UNDER Narendra Modi’s regime, the BJP has been boasting about the clean record of the government and the ruling party. It has projected a “swach” image in contrast to the corruption-ridden record of the UPA government.
These claims have been made despite the gigantic Vyapam scam in Madhya Pradesh under BJP rule. This widespread corruption network must rank as one of the biggest scandals ever in a state. Similarly, there have been many corruption cases occurring in Rajasthan and Chhattisgarh under BJP rule.
Now the lid has been blown open regarding the widespread and systematic corruption indulged in by some BJP leaders in Kerala. Unlike the other BJP-ruled states, the party is in the opposition and a small force in the state. But it’s leaders have, however, utilised the opportunities presented by the BJP being the ruling party at the centre, to collect bribes to get work done which is under the purview of central institutions.
The bribery and corruption, which have affected the state unit of the BJP, came out in the open after the leakage of a report of an enquiry committee constituted by the party regarding charges against one of its leaders. The enquiry report confirmed that R S Vinod, convenor of its state cooperative cell, had taken a bribe of Rs 5.6 crore from the owner of a private medical college for getting recognition from the Medical Council of India. It was reported that the money was transferred to Delhi through a hawala transaction. The report also mentioned a charge made against another senior leader, M T Ramesh, that he had taken a bribe of a similar amount from another medical college owner to get recognition.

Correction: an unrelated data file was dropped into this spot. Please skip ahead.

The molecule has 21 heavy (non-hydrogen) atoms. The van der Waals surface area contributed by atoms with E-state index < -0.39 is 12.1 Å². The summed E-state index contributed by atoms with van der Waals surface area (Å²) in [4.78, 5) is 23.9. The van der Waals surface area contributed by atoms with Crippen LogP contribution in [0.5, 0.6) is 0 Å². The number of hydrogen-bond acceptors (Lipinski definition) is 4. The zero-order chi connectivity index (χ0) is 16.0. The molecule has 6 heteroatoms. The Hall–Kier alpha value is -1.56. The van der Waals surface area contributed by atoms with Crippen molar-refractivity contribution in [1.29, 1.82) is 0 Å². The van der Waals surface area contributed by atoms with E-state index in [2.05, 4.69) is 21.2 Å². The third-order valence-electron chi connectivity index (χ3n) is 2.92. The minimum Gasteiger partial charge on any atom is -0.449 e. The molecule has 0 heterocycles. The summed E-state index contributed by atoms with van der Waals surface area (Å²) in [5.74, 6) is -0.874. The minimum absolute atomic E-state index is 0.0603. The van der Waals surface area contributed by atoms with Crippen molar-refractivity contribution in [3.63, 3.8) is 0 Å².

The leakage of the report to the media led to an outcry within the party and charges and counter charges of corruption were levelled by leaders of different factions. The BJP was forced to expel Vinod from the party, but the accusations of bribery have not abated. The State Vigilance body has initiated an enquiry into the medical college bribery case.
This exposure came after the news that some BJP leaders in Thrissur district had been arrested for printing of fake currency notes. Probably the demonetisation drive of the Modi government had inspired them to undertake this venture. To add to the woes of the BJP, news came of the arrest of a BJP leader of Malappuram district who was arrested on a complaint of taking a bribe of Rs 10 lakh for a bank appointment.
More and more, charges of misappropriation of party funds and extortions are surfacing. What all these events show is the depth of degeneration of the Hindutva party. It has become obvious to the people of Kerala that the BJP consists a bunch of leaders who, under the cover of saffron colours, were utilising every opportunity to indulge in bribery and money making.
The Kerala BJP leaders are notorious for making hay while the sun shines under BJP governments at the centre. During the Vajpayee government, an internal party probe revealed that Rs 18 crore was made by the Kerala unit by getting bribes for allocation of petrol pumps.
It would be a mistake to consider the corruption scandals within the BJP in Kerala as a purely localised state phenomenon. The allocations and permissions from central government departments, require “middle-men” of the party at the centre. Moreover, if party men can go on the make, even when they are in the opposition, one can imagine the scale of bribery and corruption which is affecting the state governments and central government run by the BJP. It is only a matter of time before the skeletons come tumbling out of the cupboards of the Modi government.